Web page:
There are only a couple of things I don't like about this guitar. My first problem is a very minor one that really doesn't effect the guitar itself too much. I just wish that the guitar had the standard, cool-looking Jackson inlays that most Jacksons have (unfortunately, it seems this guitar was made as a stripped-down Jackson). The other problem I have is that the pickups can sound muddy when you try to get a clean sound out of them, especially the top pickup. This may be due to my amp (which is a crappy First Act practice amp; hopefully I'll get a Behringer or a Line 6 amp so I can see what this Jackson's really made of), and it seems that adjusting the tone button helps somewhat.

The guitar is well-constructed and great-looking as well. Only problem is with the pickups, as I said above. Hopefully different pickups or a different amp can help to fix that.

Overall, this is a pretty good Jackson for a beginner guitarist who likes metal, and for the price you can't go wrong. This guitar has assured me of the quality of Jacksons and makes me hope that I will continue to play them in the future.

This review was originally published on http://www.musicgearreview.com

MGR/hammartime's review"Jackson JS-1"

Jackson JS1 Dinky
I got it at a First National Pawn in Billings Montana. It's metallic-red, pretty color, and has 2 Jackson humbuckers. I paid about $250 for it, which is not a bad deal.

It had absolutly nothing wrong with it. I really enjoy it, and I don't plan on getting rid of it. The color is awesome.

Actually, the only thing that kind of bugs me is I get a lot of feedback when I use my distortion pedal, but it could be just the pickups. They aren't high quality, but they are perfect for a "Single-coil beginner" who wants to step up to the "humbucker crowd."

It is a perfect guitar for beginners. Plays fast and smooth and has an awesome color to it. I highly recommend this for someone who is looking for a first "real" guitar.

This review was originally published on http://www.musicgearreview.com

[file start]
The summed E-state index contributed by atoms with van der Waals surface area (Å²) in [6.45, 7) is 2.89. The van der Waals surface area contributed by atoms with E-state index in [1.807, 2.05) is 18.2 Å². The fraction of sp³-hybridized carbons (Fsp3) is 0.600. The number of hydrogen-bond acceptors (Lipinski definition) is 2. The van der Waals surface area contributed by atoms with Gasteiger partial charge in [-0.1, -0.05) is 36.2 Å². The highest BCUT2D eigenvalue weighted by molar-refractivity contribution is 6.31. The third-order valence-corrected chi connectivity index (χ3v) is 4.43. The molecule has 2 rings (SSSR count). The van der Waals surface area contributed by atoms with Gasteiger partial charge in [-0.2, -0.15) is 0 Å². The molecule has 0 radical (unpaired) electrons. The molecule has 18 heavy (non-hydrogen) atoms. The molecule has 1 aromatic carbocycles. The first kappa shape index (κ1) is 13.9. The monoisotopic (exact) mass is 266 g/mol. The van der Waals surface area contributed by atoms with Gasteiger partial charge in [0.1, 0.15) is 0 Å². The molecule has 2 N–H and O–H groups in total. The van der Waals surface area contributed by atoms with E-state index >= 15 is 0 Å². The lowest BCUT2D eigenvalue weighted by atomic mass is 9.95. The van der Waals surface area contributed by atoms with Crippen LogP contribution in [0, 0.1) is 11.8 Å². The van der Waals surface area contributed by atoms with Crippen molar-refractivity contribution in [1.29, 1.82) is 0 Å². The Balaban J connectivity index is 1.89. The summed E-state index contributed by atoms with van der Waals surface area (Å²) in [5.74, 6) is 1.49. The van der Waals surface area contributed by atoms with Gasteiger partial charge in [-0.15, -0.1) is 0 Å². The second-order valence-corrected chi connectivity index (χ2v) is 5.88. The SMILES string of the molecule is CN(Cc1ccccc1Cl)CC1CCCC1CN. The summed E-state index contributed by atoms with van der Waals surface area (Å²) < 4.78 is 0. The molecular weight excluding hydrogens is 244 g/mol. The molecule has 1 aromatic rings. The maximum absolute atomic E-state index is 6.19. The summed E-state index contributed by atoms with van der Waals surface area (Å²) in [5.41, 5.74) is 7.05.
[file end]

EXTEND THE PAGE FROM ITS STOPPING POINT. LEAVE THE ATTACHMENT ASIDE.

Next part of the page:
Hatsubai's review"Beginner's Jackson"

Jackson JS1 Dinky
The Jackson JS1 is one of the original guitars from years and years ago. However, today's axe is far from hanging in the realms of the normal Jackson series. The guitar has the following specs:

Maple neck
Alder body
22 jumbo frets on an Indian rosewood fingerboard
two humbucker pickups
A vintage style tremolo
One volume control, one tone control and a three way toggle switch


The guitar had quite a few issues from what I found. The frets were a bit sharp on the ends. Whenever you moved your hand up and down the neck, you could feel them kinda dig into your hand. The frets were also uneven, and I couldn't achieve the action I was looking for. The neck joint on this had a bit of a gap in it, and that can adversely affect tone. Access to the higher frets wasn't too bad, but I generally don't have too much of an issue with that as long as it's not a Les Paul.


The guitar sounded pretty thin. First of all, it didn't resonate that nicely acoustically. That seemed to have a negative effect on everything else. The bridge pickup was hot, but it was pretty thin sounding. When I rolled down the tone knob, everything just became real undefined. The neck pickup was very muddy and lacked all definition when it came to fast lead passages. I couldn't comment on the middle position because I never use two humbuckers at the same time. The clean tones were pretty bland, and midgain tones were nothing noteworthy.


These are pretty cheap guitars, and there's a reason for that. I really don't recommend getting these. Instead, if you're on a budget and want a Jackson, look at the Japanese Jacksons. They're put together better, seem to have more resonant woods and just feel better. You can get them pretty cheap on eBay.